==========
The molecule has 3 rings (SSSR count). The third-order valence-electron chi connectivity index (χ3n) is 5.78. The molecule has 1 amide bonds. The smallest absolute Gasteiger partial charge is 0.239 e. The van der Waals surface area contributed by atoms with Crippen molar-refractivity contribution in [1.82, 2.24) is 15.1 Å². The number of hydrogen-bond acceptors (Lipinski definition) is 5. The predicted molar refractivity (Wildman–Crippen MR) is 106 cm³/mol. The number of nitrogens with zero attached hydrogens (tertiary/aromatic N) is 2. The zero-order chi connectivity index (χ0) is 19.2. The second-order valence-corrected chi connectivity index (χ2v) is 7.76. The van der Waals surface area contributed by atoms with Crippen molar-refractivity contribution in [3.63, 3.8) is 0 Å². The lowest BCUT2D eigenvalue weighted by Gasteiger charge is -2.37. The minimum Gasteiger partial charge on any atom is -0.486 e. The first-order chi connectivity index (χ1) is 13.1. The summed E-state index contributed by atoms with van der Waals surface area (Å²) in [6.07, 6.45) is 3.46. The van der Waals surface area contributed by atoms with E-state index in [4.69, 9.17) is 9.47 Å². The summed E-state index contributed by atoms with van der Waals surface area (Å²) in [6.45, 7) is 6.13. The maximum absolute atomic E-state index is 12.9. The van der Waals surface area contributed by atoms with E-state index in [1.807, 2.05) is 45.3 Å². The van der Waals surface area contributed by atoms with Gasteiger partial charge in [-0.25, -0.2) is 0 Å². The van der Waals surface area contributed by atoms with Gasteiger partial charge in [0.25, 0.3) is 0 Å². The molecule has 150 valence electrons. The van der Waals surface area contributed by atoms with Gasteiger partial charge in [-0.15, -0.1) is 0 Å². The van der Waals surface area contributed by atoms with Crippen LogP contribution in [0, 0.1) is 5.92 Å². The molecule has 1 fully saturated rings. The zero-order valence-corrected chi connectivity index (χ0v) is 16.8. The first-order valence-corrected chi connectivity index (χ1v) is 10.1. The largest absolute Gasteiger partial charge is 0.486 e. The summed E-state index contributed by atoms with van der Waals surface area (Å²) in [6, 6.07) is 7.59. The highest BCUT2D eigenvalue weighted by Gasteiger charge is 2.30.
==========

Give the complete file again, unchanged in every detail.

The molecule has 3 rings (SSSR count). The third-order valence-electron chi connectivity index (χ3n) is 5.78. The molecule has 1 amide bonds. The smallest absolute Gasteiger partial charge is 0.239 e. The van der Waals surface area contributed by atoms with Crippen molar-refractivity contribution in [1.82, 2.24) is 15.1 Å². The number of hydrogen-bond acceptors (Lipinski definition) is 5. The predicted molar refractivity (Wildman–Crippen MR) is 106 cm³/mol. The number of nitrogens with zero attached hydrogens (tertiary/aromatic N) is 2. The zero-order chi connectivity index (χ0) is 19.2. The second-order valence-corrected chi connectivity index (χ2v) is 7.76. The van der Waals surface area contributed by atoms with Crippen molar-refractivity contribution in [3.63, 3.8) is 0 Å². The lowest BCUT2D eigenvalue weighted by Gasteiger charge is -2.37. The minimum Gasteiger partial charge on any atom is -0.486 e. The first-order chi connectivity index (χ1) is 13.1. The summed E-state index contributed by atoms with van der Waals surface area (Å²) in [6.07, 6.45) is 3.46. The van der Waals surface area contributed by atoms with E-state index in [4.69, 9.17) is 9.47 Å². The summed E-state index contributed by atoms with van der Waals surface area (Å²) in [6.45, 7) is 6.13. The maximum absolute atomic E-state index is 12.9. The van der Waals surface area contributed by atoms with E-state index in [1.807, 2.05) is 45.3 Å². The van der Waals surface area contributed by atoms with Gasteiger partial charge in [-0.25, -0.2) is 0 Å². The van der Waals surface area contributed by atoms with Gasteiger partial charge in [0.25, 0.3) is 0 Å². The molecule has 150 valence electrons. The van der Waals surface area contributed by atoms with Gasteiger partial charge in [-0.15, -0.1) is 0 Å². The van der Waals surface area contributed by atoms with Crippen LogP contribution in [0, 0.1) is 5.92 Å². The molecule has 1 fully saturated rings. The zero-order valence-corrected chi connectivity index (χ0v) is 16.8. The first-order valence-corrected chi connectivity index (χ1v) is 10.1. The largest absolute Gasteiger partial charge is 0.486 e. The summed E-state index contributed by atoms with van der Waals surface area (Å²) in [6, 6.07) is 7.59. The highest BCUT2D eigenvalue weighted by Gasteiger charge is 2.30.